- They don’t realize they are dealing with addiction – Whether they take prescription painkiller provided by a doctor or have one too many glasses of wine after work, some people may not realize that they have a substance use disorder. When substances consume everyday life, it can be a challenge to understand the gravity of addiction. Recognizing the problem truly is the first step toward healing.
- There are other factors at play – Finding the root of addiction is more complicated than finding someone or something to blame. Family history, medical history, environment, education and other experiences play a role in addiction. These compounded factors make it difficult to accept or even understand the role that a person plays in their own substance use disorder.
Is Addiction a Family Affair?
Based on the survey results, the correlation between family history of drug or alcohol addiction and an individual’s struggle with substance misuse wasn’t necessarily what one would expect. While 69.5 percent of participants reported that they did have a history of drug or alcohol addiction in their family, just 27.5 percent disclosed that they had struggled with a substance use disorder. These results support other studies, including one by the American Psychological Association (APA), that states that at least half of an individual’s risk of developing an SUD can be connected to their genetics. The APA even suggests that there is one particular gene that could one day predict the likelihood of someone developing a drug or alcohol addiction.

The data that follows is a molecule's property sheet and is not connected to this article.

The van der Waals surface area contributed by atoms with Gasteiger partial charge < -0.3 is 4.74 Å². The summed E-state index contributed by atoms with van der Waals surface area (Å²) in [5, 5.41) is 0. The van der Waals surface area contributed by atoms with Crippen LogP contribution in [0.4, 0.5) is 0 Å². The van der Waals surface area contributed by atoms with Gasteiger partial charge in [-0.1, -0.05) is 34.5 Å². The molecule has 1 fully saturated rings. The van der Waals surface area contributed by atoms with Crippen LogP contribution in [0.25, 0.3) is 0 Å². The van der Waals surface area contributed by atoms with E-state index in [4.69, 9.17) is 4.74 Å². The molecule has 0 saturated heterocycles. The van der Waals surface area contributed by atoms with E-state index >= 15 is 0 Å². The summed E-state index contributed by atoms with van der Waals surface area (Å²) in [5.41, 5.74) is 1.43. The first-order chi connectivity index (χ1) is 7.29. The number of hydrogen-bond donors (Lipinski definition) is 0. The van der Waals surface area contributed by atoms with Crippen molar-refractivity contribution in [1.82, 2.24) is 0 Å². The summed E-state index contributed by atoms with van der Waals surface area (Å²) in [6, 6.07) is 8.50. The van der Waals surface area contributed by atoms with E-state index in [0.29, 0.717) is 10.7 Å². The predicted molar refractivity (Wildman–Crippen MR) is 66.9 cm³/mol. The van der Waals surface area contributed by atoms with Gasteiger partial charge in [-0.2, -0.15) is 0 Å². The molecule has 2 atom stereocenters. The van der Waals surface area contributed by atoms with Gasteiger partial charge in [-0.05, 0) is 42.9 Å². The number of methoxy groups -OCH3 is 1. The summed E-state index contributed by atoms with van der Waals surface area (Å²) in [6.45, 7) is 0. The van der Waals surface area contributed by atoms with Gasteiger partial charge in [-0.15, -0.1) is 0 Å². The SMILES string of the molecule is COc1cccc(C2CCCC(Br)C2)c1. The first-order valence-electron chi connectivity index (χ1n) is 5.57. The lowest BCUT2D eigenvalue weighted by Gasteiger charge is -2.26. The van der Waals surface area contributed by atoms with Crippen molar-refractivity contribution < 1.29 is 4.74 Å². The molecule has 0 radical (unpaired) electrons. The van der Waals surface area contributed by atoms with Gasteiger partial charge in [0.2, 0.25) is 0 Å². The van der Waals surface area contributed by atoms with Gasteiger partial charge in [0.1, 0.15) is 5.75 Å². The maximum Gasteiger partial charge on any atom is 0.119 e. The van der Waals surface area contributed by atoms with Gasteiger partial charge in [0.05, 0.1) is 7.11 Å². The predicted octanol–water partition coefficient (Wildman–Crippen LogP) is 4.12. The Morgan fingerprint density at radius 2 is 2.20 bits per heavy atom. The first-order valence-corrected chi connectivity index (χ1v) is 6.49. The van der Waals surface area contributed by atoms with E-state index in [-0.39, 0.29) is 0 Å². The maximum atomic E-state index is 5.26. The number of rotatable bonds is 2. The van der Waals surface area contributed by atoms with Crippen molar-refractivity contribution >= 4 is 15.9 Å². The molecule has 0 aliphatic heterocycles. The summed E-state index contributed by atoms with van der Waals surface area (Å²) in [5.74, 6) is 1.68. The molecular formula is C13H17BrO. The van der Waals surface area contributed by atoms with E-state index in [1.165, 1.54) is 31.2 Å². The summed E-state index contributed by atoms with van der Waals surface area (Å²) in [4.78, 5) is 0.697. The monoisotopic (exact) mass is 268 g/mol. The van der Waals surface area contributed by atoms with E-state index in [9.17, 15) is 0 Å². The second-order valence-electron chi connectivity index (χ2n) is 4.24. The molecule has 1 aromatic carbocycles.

With the realization that addiction is, in fact, a disease, researchers are looking at genetics to determine whether or not someone can be born with a higher risk of developing an SUD. They have discovered that like most other diseases, addiction can be a very complex issue. According to the Genetic Science Learning Center, addiction can be the combination of hereditary and environmental factors. The Genetic Science Learning Center suggests that scientists will never find just one addiction gene. The center claims that several genes, in addition to environmental factors, can influence a person to be more at risk for developing an SUD, or that these factors and genes will cancel each other out. One person with an SUD won’t necessarily carry the same gene as someone else with an SUD, and not everyone who carries an addictive gene will develop an SUD.
Carrying an addiction gene doesn’t guarantee a person will develop an addiction either, it just means that they should be more careful. This gene’s presence suggests that if someone possesses the gene it may be more difficult for them to stop misusing substance or they may have more severe withdrawal symptoms when they do quit.
Alcohol: A Family Matter
A family heirloom is often passed down from one generation to the next, surviving moves from state to state or even country to country. Addiction is a disease than can be passed on from one generation to the next.
The Recovery Village’s recent survey found that the relationship between the type of substance that both the individual and their family member struggled with were nearly identical. Participants said alcohol, at 85.5 percent, was the substance their family member struggled with and 62.7 percent reported that they were struggling or struggled with an alcohol use disorder.